Air pollution costs the average European city resident €1,276 per year, according to the largest study of its kind.
The report for the European Public Health Alliance (EPHA) quantifies the monetary value of premature death, medical treatment, lost working days and other health costs caused by the three air pollutants causing the most illness and death: particulate matter (PM), ozone (O₃) and nitrogen dioxide (NO₂).
Though Bucharest in Romania tops the Europe chart for highest costs faced by the average city resident, based on intense pollution levels, Italian cities dominate the top 10, based on their pollution and higher general costs.
Where are costs highest?
Air pollution is the number one cause of premature deaths from environmental factors in Europe, according to the EEA. The problem is greatest in cities, where two thirds of Europeans live. Two thirds of cities break clean air standards set by the World Health Organisation. PM, NO₂ and O₃ cause about 400,000 early deaths annually.
EPHA Acting Secretary General Sascha Marschang said: “Our study reveals the magnitude of the damage toxic air is causing to people’s health and the huge health inequalities that exist between and within countries in Europe. To a large extent, the situation can be influenced by transport policies and cities can reduce costs by switching to zero-emission urban mobility. Governments and the European Union should bear these costs in mind for transport policy in order to support, not to hinder, a healthy recovery from the COVID-19 pandemic.”
The study examined 432 cities in all EU countries plus the UK, Norway and Switzerland. Added together, air pollution costs for city residents amount to €166 billion per year, or €385 million per city on average. When grouped by city rather than per capita cost, those living in big, expensive cities tend to face the highest pollution costs due to population density, higher earnings and expenses. But cities in Central and Eastern Europe buck this trend and feature high in the impact table despite lower income levels as particularly bad air pollution takes its toll. Hence the average Bucharest resident faces the highest costs, at €3,004, while those in unpolluted Santa Cruz de Tenerife face the least, at €382.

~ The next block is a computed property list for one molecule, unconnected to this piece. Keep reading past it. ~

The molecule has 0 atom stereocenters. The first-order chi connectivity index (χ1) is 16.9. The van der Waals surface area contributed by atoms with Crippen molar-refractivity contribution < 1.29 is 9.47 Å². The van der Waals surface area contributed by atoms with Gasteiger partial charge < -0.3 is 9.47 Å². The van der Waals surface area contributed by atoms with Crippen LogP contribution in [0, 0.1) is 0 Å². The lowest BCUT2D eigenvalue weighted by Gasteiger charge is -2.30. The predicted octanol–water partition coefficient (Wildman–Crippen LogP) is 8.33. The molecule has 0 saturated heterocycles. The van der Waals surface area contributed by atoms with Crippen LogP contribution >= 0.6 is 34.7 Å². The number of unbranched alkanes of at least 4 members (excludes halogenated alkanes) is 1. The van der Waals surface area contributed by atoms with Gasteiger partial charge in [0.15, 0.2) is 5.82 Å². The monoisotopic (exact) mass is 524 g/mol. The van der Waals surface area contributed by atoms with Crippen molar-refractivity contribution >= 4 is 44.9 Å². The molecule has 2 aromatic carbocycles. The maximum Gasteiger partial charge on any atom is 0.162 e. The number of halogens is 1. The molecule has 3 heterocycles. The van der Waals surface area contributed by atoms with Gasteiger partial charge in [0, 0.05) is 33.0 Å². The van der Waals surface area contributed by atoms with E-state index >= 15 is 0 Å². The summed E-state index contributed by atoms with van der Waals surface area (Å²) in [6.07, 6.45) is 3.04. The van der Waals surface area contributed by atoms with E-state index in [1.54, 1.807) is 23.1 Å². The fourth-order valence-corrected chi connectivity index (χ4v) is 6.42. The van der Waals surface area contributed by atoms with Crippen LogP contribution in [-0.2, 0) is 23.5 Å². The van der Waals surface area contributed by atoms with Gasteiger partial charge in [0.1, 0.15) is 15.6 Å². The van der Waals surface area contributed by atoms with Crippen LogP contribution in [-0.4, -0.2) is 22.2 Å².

PM causes the vast majority of costs, 82.5% on average (various pollution sources), followed by NO₂ (15% – mainly traffic) and O₃ (2.5% – from combustion). These proportions vary considerably between cities. The CEE region has the highest rate of air pollution deaths while Southern Europe has the highest rate of chronic illnesses.
Transport is a major source of urban air pollution, costing €67- 80 billion in the EU28 in 2016, according to a previous EPHA report. This study shows that even small changes to transport habits and city policies can make a substantial difference to such costs. A 1% increase in the average journey time to work increases the costs of PM10 emissions by 0.29% and those of NO2 emissions by 0.54%, the study found. A 1% increase in the number of cars in a city increases overall costs by almost 0.5%.
The study, conducted by CE Delft, is the biggest of its kind, in terms of number of cities and pollutants studied. Researchers took the latest complete data from Eurostat and official monitoring stations, from 2018, to calculate the harms caused and the costs related to resulting illnesses. Researchers excluded indoor air pollution, a significant cause of illness.
EPHA is calling for government policies to reduce oil-based transport with more sustainable, active and zero-emission alternatives, particularly walking, cycling and clean vehicles, based on e-mobility.